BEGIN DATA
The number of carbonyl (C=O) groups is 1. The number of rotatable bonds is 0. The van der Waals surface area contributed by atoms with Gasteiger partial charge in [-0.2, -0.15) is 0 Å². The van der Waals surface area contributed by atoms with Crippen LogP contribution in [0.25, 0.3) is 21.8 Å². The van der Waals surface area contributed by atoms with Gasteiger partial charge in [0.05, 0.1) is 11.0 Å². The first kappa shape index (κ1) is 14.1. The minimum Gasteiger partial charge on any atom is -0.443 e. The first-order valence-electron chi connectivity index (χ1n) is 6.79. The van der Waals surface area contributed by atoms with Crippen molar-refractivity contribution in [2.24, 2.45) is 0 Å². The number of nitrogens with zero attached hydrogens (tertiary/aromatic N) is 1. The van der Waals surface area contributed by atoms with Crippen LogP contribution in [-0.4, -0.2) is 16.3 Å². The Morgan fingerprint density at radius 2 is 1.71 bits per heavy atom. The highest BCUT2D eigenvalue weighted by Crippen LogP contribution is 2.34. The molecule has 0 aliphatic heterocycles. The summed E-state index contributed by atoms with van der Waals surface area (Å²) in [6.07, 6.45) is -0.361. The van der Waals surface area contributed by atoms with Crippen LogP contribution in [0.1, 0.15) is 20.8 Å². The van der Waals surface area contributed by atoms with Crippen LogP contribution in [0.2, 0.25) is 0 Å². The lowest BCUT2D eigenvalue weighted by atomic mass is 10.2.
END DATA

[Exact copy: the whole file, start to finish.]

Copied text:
The number of carbonyl (C=O) groups is 1. The number of rotatable bonds is 0. The van der Waals surface area contributed by atoms with Gasteiger partial charge in [-0.2, -0.15) is 0 Å². The van der Waals surface area contributed by atoms with Crippen LogP contribution in [0.25, 0.3) is 21.8 Å². The van der Waals surface area contributed by atoms with Gasteiger partial charge in [0.05, 0.1) is 11.0 Å². The first kappa shape index (κ1) is 14.1. The minimum Gasteiger partial charge on any atom is -0.443 e. The first-order valence-electron chi connectivity index (χ1n) is 6.79. The van der Waals surface area contributed by atoms with Crippen molar-refractivity contribution in [2.24, 2.45) is 0 Å². The number of nitrogens with zero attached hydrogens (tertiary/aromatic N) is 1. The van der Waals surface area contributed by atoms with Crippen LogP contribution in [-0.4, -0.2) is 16.3 Å². The Morgan fingerprint density at radius 2 is 1.71 bits per heavy atom. The highest BCUT2D eigenvalue weighted by Crippen LogP contribution is 2.34. The molecule has 0 aliphatic heterocycles. The summed E-state index contributed by atoms with van der Waals surface area (Å²) in [6.07, 6.45) is -0.361. The van der Waals surface area contributed by atoms with Crippen LogP contribution in [0.1, 0.15) is 20.8 Å². The van der Waals surface area contributed by atoms with Crippen LogP contribution in [0.2, 0.25) is 0 Å². The lowest BCUT2D eigenvalue weighted by atomic mass is 10.2.